Total WIPOut: IT chief finds his own job advertised
Talked to UN investigators, boss given unredacted report
UN patent body WIPO is advertising for a new IT chief in a move widely seen as a reprisal against the current man in the job who blew the whistle on the dodgy behaviour of his boss.
The World Intellectual Property Organisation's chief information officer Wei Lei complained to the chief ethics officer when director general Francis Gurry overruled the evaluation team considering tenders for an IT contract.
Wei later gave evidence to investigators from the Office of Internal Oversight Services (OIOS) when they began probing the corruption allegations.
OIOS investigators found that Gurry broke the organisation's rules by overruling normal procurement procedures in order to hand a contract to one of his friends.
The investigators' report stated: "The conduct of Mr Francis Gurry may be inconsistent with the standards expected of a staff member of the World Intellectual Property Organization."
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They further suggested that member states, which are meant to oversee WIPO, "consider taking appropriate action against him". No action was taken and Gurry was handed an unredacted copy of the report, which included witness names and statements.
Wei has worked for WIPO for eight years and was in line for a permanent contract. Instead his job has been advertised and his contract is due to expire next month.
He has filed a formal report of misconduct, seen by The Reg, which names – alongside Gurry – assistant director general for administration and management Ambi Sundaram and director of human resources management Cornelia Moussa.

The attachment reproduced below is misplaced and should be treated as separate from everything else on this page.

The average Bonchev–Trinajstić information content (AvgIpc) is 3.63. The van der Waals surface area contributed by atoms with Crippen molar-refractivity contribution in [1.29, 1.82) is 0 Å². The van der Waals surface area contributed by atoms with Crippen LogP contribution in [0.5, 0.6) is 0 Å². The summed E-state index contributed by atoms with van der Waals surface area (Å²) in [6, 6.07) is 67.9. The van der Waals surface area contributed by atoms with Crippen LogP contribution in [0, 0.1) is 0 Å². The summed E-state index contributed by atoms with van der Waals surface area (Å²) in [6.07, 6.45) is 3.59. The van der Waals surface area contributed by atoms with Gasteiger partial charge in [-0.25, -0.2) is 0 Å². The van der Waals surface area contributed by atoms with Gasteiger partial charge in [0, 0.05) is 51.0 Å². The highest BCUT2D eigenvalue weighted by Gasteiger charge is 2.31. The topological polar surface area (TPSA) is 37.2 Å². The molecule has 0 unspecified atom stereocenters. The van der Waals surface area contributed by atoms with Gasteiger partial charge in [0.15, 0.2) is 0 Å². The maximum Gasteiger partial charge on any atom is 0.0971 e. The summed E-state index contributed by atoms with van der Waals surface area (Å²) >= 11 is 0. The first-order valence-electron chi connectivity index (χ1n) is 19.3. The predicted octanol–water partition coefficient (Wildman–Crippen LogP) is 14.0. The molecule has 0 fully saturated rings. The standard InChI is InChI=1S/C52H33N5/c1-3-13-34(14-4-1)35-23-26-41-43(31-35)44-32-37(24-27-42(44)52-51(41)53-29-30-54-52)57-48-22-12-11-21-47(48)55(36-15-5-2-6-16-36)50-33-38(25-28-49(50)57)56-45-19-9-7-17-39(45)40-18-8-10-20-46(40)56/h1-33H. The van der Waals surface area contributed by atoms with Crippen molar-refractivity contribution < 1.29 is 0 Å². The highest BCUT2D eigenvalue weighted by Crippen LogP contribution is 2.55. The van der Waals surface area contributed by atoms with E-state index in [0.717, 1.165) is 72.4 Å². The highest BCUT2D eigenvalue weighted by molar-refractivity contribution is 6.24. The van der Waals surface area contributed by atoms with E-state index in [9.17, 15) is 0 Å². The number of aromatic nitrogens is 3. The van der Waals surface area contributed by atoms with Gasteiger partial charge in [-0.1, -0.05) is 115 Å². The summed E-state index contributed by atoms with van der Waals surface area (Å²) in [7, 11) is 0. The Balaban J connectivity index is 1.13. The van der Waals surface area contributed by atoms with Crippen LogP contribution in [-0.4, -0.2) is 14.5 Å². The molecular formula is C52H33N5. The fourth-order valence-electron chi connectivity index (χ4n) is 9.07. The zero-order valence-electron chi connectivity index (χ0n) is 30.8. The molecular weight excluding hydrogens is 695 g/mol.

The complaint, which was sent to ambassadors tasked with overseeing the UN body, includes seven main allegations.
The first is that Gurry and Sundaram requested monthly reports on the computer use of certain WIPO staff. WIPO rules state that staff have to be informed of any such monitoring.
When Wei suspected that this snooping software was being used to secretly spy on the Internal Oversight Division's investigations, he requested clarification as to how the reports were being used.
He was then told: "Mr Gurry and Mr Sundaram had decided that the reports produced by my staff should be submitted without going through me."
All WIPO staff are meant to be protected against retaliation for cooperating with investigations and for reporting misconduct.
The misconduct report also accused Sundaram of failing to uphold the integrity of procurement procedures at WIPO.
The UN Security Council's Panel of Experts recently criticised WIPO for failing to inform the council's Sanctions Committee about an application from North Korea regarding production of sodium cyanide. Sodium cyanide has several industrial users but is also a precursor for nerve agents.
The panel said: "WIPO should have contacted the Committee to ensure that processing a patent application by the Democratic People's Republic of Korea relating to the production of a substance banned by the Council was consistent with the provisions of the resolutions. The Panel recommended that WIPO inform the Committee of future patent applications by the Democratic People’s Republic of Korea relating to any items, substances or technologies prohibited under the resolutions."
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Also named in the complaint are Rajesh Singh, director of Internal Oversight Division (IOD), and Chitra Radhakishun, chief ethics officer.
Ex-WIPO staffers Miranda Brown and James Pooley, former deputy director of technology, gave evidence to the US House Foreign Affairs Committee in 2016. They said that sending a disk array and firewall to North Korea was in breach of UN sanctions, but were overruled by Gurry, who insisted WIPO was not covered by UN or US sanctions. The committee described Gurry's organisation as "the FIFA of the UN".
Both Brown and Pooley suffered retaliation as a result of their complaints.
The US government has withheld funding from WIPO because of its failure to protect whistleblowers.
This is just the latest chapter for Gurry whose tenure at WIPO has seen secret DNA tests on senior staff, dodgy procurement deals, the sacking of the head of the staff council, and criticism from US Congress.
We've contacted the Foreign and Commonwealth Office and WIPO but have yet to receive any comment. ®
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